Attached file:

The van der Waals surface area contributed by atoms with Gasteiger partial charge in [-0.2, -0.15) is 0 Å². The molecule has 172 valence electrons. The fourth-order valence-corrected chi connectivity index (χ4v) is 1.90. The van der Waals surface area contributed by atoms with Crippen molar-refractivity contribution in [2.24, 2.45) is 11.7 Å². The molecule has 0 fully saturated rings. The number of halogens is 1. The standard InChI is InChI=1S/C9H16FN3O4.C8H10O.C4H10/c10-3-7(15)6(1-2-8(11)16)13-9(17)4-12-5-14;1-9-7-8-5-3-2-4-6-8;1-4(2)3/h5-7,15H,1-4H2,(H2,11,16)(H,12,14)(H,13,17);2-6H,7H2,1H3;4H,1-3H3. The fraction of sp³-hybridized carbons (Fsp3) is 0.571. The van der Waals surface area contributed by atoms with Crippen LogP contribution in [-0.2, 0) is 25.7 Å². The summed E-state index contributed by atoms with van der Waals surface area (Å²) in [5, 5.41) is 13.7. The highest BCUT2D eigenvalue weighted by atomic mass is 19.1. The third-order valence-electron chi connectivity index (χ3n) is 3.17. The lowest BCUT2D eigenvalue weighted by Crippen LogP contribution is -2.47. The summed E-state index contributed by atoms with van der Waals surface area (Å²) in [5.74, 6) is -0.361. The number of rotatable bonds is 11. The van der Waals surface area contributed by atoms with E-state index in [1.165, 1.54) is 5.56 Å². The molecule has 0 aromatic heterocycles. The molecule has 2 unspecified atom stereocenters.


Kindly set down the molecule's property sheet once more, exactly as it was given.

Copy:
The van der Waals surface area contributed by atoms with Gasteiger partial charge in [-0.2, -0.15) is 0 Å². The molecule has 172 valence electrons. The fourth-order valence-corrected chi connectivity index (χ4v) is 1.90. The van der Waals surface area contributed by atoms with Crippen molar-refractivity contribution in [2.24, 2.45) is 11.7 Å². The molecule has 0 fully saturated rings. The number of halogens is 1. The standard InChI is InChI=1S/C9H16FN3O4.C8H10O.C4H10/c10-3-7(15)6(1-2-8(11)16)13-9(17)4-12-5-14;1-9-7-8-5-3-2-4-6-8;1-4(2)3/h5-7,15H,1-4H2,(H2,11,16)(H,12,14)(H,13,17);2-6H,7H2,1H3;4H,1-3H3. The fraction of sp³-hybridized carbons (Fsp3) is 0.571. The van der Waals surface area contributed by atoms with Crippen LogP contribution in [-0.2, 0) is 25.7 Å². The summed E-state index contributed by atoms with van der Waals surface area (Å²) in [5, 5.41) is 13.7. The highest BCUT2D eigenvalue weighted by atomic mass is 19.1. The third-order valence-electron chi connectivity index (χ3n) is 3.17. The lowest BCUT2D eigenvalue weighted by Crippen LogP contribution is -2.47. The summed E-state index contributed by atoms with van der Waals surface area (Å²) in [5.74, 6) is -0.361. The number of rotatable bonds is 11. The van der Waals surface area contributed by atoms with E-state index in [1.165, 1.54) is 5.56 Å². The molecule has 0 aromatic heterocycles. The molecule has 2 unspecified atom stereocenters.